Write Laurent Gbagbo off at your peril.
The former Cote d’Ivoire President who became the first former African head of state to appear in the dock at the International Criminal Court in the Hague has escaped more hazardous situations than Indiana Jones.
One of these is that international tribunal sentencing him in 2015 to 20 years imprisonment for crimes against humanity.
It acquitted him in January last year and set him free provided he did not return to Cote d’Ivoire.
The court found that there was not enough evidence that he had ordered the heinous crimes that occurred during the civil war that followed his refusal to accept defeat by Alassane Ouattara in the 2010 presidential election.
The prosecution is appealing this decision which was not well received by the Ivorean authorities and the families and friends of the 3000 people who died in that five-month of conflict that ended with Gbagbo’s arrest by Ouattara’s forces backed by the French soldiers.
Gbagbo went to Belgium which agreed to grant him asylum.
In May the ICC declared he was no longer restricted to living there.
Determined to contest the election scheduled for October 31 Gbagbo applied for a diplomatic passport to which he is entitled as a former head of state.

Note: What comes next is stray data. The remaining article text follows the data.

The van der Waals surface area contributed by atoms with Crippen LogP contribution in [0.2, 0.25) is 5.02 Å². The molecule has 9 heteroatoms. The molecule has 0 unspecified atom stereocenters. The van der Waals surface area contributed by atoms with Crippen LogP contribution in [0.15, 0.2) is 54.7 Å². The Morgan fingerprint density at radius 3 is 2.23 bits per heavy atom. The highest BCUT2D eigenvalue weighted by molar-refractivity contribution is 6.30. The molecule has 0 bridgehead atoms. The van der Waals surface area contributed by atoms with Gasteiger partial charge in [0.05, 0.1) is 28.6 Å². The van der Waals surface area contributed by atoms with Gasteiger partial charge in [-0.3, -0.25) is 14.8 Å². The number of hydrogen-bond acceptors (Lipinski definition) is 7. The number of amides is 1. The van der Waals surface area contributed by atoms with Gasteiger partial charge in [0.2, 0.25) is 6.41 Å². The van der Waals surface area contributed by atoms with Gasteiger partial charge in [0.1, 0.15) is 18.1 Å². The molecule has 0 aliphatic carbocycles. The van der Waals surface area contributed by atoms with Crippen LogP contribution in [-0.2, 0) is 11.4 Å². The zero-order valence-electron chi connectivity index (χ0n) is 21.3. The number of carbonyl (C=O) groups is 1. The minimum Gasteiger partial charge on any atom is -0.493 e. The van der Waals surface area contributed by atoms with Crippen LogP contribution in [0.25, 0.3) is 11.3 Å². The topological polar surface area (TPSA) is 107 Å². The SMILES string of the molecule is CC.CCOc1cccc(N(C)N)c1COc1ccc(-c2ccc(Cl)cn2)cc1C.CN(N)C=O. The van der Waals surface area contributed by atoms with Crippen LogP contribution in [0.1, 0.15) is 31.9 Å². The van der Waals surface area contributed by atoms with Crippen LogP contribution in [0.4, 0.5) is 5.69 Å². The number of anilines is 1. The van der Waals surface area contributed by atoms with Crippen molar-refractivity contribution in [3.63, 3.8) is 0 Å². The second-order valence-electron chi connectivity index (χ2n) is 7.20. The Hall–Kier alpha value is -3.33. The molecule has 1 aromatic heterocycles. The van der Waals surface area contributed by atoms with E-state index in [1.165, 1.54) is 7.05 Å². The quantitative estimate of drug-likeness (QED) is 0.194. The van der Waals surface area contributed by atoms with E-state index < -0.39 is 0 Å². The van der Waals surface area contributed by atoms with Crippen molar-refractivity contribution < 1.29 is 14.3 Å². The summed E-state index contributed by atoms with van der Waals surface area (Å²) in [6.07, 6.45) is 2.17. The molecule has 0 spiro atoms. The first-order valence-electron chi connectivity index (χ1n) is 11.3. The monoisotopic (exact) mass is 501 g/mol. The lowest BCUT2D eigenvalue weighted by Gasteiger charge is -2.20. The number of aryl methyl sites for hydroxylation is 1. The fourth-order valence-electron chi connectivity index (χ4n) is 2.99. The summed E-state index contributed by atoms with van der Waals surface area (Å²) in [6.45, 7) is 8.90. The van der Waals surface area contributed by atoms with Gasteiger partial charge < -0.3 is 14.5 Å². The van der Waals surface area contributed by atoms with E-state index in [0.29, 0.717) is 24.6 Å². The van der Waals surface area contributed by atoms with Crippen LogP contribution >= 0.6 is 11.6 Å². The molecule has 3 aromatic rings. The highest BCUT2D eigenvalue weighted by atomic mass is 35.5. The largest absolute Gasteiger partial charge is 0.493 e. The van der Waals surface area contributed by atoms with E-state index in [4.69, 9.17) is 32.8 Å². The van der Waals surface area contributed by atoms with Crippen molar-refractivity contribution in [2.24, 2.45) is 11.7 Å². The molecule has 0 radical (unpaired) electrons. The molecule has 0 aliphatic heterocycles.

Having had no response from the foreign ministry in Yamoussoukro Gbagbo has made applied for an ordinary Ivorean passport at the embassy in Brussels
This week his drastically split Ivorean Popular Front (FPI) named Pascal Affi N’Guessan as its presidential candidate.
He’ll in all likelihood be opposing Ouatarra following the death last month of Amadou Gon Coulibaly the chosen candidate of the ruling Houphouëists For Democracy and Peace (RHDP).
Ouattara has yet to confirm that he will be going back on his undertaking to step down.
Gbagbo’s supporters are at pains to dismiss N’Guessan as the favourite of the renovators wing of the FPI
They insist that the Gbagbo Or Nothing faction of the party remains alive and well and that they are foursquare behind him seeking a third mandate.
So much depends now on whether the Ivorian authorities allow Gbagbo to come home and contest the election.